A DNP (doctor of nursing practice) and an MD (medical doctor) are vastly different. One is trained in nursing, and the other is trained in medicine.
The DNP nurse has achieved the highest degree awarded in the field of nursing. It demonstrates that the nurse exemplifies clinical expertise and knowledge in the field and that the nurse is skilled in identifying healthcare-related issues and can propose evidenced-based solutions in the ever-changing world of healthcare.
An MD is an acronym for a medical doctor. While it may be evident that a DNP is a nurse and an MD is a doctor, the explanation of the differences goes a little deeper than the title.
The MSN vs DNP Comparison
A nurse practitioner is professionally prepared to practice holding either an MSN (Master of Nursing Science) degree or a Doctor of Nursing Practice (DNP) program. The DNP nursing professional will have received the next (and highest) degree level in the nursing industry. DNP degree candidates complete coursework in these fundamental competencies –
- Health Care Policy
- Evidence-Based Practice
- Interprofessional Collaboration
- Systems Leadership
- Healthcare Informatics
It is also noted that DNP degree candidates must complete 1,000 post BSN hours of a clinical practicum. Hours completed by earning an MSN degree are typically included in this requirement.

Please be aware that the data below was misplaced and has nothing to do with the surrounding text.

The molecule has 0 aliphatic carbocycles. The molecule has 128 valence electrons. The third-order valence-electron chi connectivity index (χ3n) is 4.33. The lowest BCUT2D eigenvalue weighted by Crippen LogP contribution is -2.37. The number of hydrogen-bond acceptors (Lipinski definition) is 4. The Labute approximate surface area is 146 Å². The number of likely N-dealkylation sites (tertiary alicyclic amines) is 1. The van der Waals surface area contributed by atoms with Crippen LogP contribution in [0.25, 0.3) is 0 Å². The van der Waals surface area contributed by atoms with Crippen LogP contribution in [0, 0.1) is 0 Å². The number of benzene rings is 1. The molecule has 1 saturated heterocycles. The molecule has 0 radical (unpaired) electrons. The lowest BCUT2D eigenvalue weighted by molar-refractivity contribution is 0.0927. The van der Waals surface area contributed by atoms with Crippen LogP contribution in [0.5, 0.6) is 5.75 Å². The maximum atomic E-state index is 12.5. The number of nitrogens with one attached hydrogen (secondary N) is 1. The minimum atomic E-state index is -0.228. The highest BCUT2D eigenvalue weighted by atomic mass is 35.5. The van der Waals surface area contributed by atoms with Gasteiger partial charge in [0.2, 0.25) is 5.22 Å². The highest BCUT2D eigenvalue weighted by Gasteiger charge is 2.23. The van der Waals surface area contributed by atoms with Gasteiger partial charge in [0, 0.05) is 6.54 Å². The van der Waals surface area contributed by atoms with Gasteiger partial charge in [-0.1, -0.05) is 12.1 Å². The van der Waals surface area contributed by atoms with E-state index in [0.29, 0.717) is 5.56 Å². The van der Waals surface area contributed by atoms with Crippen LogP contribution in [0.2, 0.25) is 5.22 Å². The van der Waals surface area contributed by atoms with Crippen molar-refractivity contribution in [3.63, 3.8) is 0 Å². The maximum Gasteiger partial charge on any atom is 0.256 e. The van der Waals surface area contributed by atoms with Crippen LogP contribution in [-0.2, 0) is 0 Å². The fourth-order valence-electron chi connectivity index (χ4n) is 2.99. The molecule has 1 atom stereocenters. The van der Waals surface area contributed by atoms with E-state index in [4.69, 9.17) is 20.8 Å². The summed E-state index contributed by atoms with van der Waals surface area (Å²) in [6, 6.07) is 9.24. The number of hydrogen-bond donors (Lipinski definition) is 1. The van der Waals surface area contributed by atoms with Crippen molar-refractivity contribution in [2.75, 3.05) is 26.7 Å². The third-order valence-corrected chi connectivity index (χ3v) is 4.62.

Nursing School/Program Accreditation
The act of regional accreditation is bestowed by the seven regional agencies established by the United States Department of Education (USDE). The US federal government, through its regional agencies, is responsible for managing and bestowing regional accreditation to those schools that meet the exalted accreditation standards set forth by the USDE.
In addition to regional accreditation, nursing schools and nursing programs at the graduate and undergraduate level choose to apply for voluntary specialized accreditation. Specialized accreditation often set stricter accreditation criteria. The following programs are likely to be accredited by a specialized oversight agency –
- DNP programs online accredited
- CCNE accredited online DNP programs
- Doctor Nursing Science programs online
- Accredited DNP programs online
- Traditional coursework for accredited DNP programs
Nursing School Accreditation
Nursing School Accreditation is a more specialized accreditation than that of regional accreditation. Specialized accreditation for the nursing industry is primarily administered by two industry oversight agencies –